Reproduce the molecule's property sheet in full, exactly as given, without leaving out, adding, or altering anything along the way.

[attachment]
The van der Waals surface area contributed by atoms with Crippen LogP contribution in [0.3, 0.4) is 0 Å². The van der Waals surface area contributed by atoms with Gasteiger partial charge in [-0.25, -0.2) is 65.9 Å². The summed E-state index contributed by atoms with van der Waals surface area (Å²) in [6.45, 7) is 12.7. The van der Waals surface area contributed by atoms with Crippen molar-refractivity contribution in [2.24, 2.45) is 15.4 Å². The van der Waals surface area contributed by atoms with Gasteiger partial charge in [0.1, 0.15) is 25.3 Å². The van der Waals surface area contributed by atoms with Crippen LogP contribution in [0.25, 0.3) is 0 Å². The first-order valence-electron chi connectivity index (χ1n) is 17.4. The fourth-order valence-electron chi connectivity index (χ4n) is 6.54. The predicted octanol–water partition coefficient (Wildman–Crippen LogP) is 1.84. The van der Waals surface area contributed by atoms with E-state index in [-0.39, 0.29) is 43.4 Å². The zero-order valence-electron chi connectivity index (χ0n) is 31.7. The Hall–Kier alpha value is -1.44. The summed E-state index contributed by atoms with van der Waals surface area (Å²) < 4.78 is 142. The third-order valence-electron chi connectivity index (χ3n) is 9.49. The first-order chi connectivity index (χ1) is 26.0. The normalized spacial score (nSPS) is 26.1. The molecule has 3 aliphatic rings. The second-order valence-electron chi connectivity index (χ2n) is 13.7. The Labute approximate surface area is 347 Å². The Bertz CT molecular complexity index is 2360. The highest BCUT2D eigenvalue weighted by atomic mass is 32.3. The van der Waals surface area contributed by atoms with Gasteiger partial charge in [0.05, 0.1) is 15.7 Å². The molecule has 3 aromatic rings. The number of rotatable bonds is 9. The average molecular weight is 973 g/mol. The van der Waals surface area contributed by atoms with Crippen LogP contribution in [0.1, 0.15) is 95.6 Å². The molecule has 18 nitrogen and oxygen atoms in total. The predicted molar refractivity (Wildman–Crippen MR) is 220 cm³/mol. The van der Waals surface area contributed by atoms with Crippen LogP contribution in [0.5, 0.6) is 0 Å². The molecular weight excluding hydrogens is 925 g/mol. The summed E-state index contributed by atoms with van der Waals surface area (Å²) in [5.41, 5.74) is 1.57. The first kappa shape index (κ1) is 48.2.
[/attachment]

The van der Waals surface area contributed by atoms with Crippen LogP contribution in [0.3, 0.4) is 0 Å². The van der Waals surface area contributed by atoms with Gasteiger partial charge in [-0.25, -0.2) is 65.9 Å². The summed E-state index contributed by atoms with van der Waals surface area (Å²) in [6.45, 7) is 12.7. The van der Waals surface area contributed by atoms with Crippen molar-refractivity contribution in [2.24, 2.45) is 15.4 Å². The van der Waals surface area contributed by atoms with Gasteiger partial charge in [0.1, 0.15) is 25.3 Å². The van der Waals surface area contributed by atoms with Crippen LogP contribution in [0.25, 0.3) is 0 Å². The first-order valence-electron chi connectivity index (χ1n) is 17.4. The fourth-order valence-electron chi connectivity index (χ4n) is 6.54. The predicted octanol–water partition coefficient (Wildman–Crippen LogP) is 1.84. The van der Waals surface area contributed by atoms with E-state index in [-0.39, 0.29) is 43.4 Å². The zero-order valence-electron chi connectivity index (χ0n) is 31.7. The Hall–Kier alpha value is -1.44. The summed E-state index contributed by atoms with van der Waals surface area (Å²) < 4.78 is 142. The third-order valence-electron chi connectivity index (χ3n) is 9.49. The first-order chi connectivity index (χ1) is 26.0. The normalized spacial score (nSPS) is 26.1. The molecule has 3 aliphatic rings. The second-order valence-electron chi connectivity index (χ2n) is 13.7. The Labute approximate surface area is 347 Å². The Bertz CT molecular complexity index is 2360. The highest BCUT2D eigenvalue weighted by atomic mass is 32.3. The van der Waals surface area contributed by atoms with Gasteiger partial charge in [0.05, 0.1) is 15.7 Å². The molecule has 3 aromatic rings. The number of rotatable bonds is 9. The average molecular weight is 973 g/mol. The van der Waals surface area contributed by atoms with Crippen LogP contribution in [0.1, 0.15) is 95.6 Å². The molecule has 18 nitrogen and oxygen atoms in total. The predicted molar refractivity (Wildman–Crippen MR) is 220 cm³/mol. The van der Waals surface area contributed by atoms with Crippen LogP contribution in [0.5, 0.6) is 0 Å². The molecular weight excluding hydrogens is 925 g/mol. The summed E-state index contributed by atoms with van der Waals surface area (Å²) in [5.41, 5.74) is 1.57. The first kappa shape index (κ1) is 48.2.